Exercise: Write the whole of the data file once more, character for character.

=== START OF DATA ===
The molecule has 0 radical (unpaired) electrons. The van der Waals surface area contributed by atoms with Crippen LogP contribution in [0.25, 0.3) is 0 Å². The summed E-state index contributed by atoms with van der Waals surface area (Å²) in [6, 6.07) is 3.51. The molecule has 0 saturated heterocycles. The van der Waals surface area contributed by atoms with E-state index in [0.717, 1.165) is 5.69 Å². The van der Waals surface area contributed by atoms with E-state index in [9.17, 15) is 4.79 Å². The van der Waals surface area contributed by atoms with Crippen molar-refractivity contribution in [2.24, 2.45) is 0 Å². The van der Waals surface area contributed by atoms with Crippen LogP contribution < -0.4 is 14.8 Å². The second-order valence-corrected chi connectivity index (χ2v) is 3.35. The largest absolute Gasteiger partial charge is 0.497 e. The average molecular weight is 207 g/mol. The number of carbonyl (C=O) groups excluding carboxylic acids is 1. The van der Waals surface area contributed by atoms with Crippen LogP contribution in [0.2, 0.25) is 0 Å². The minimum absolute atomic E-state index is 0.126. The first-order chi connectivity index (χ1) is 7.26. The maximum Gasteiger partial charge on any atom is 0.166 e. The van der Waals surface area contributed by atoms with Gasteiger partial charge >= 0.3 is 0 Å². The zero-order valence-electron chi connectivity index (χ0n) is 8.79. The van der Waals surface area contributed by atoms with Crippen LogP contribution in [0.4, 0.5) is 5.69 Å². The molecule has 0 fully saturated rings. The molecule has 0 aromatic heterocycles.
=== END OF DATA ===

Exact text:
The molecule has 0 radical (unpaired) electrons. The van der Waals surface area contributed by atoms with Crippen LogP contribution in [0.25, 0.3) is 0 Å². The summed E-state index contributed by atoms with van der Waals surface area (Å²) in [6, 6.07) is 3.51. The molecule has 0 saturated heterocycles. The van der Waals surface area contributed by atoms with E-state index in [0.717, 1.165) is 5.69 Å². The van der Waals surface area contributed by atoms with E-state index in [9.17, 15) is 4.79 Å². The van der Waals surface area contributed by atoms with Crippen molar-refractivity contribution in [2.24, 2.45) is 0 Å². The van der Waals surface area contributed by atoms with Crippen LogP contribution < -0.4 is 14.8 Å². The second-order valence-corrected chi connectivity index (χ2v) is 3.35. The largest absolute Gasteiger partial charge is 0.497 e. The average molecular weight is 207 g/mol. The number of carbonyl (C=O) groups excluding carboxylic acids is 1. The van der Waals surface area contributed by atoms with Crippen LogP contribution in [0.2, 0.25) is 0 Å². The minimum absolute atomic E-state index is 0.126. The first-order chi connectivity index (χ1) is 7.26. The maximum Gasteiger partial charge on any atom is 0.166 e. The van der Waals surface area contributed by atoms with Gasteiger partial charge >= 0.3 is 0 Å². The zero-order valence-electron chi connectivity index (χ0n) is 8.79. The van der Waals surface area contributed by atoms with Crippen LogP contribution in [0.4, 0.5) is 5.69 Å². The molecule has 0 fully saturated rings. The molecule has 0 aromatic heterocycles.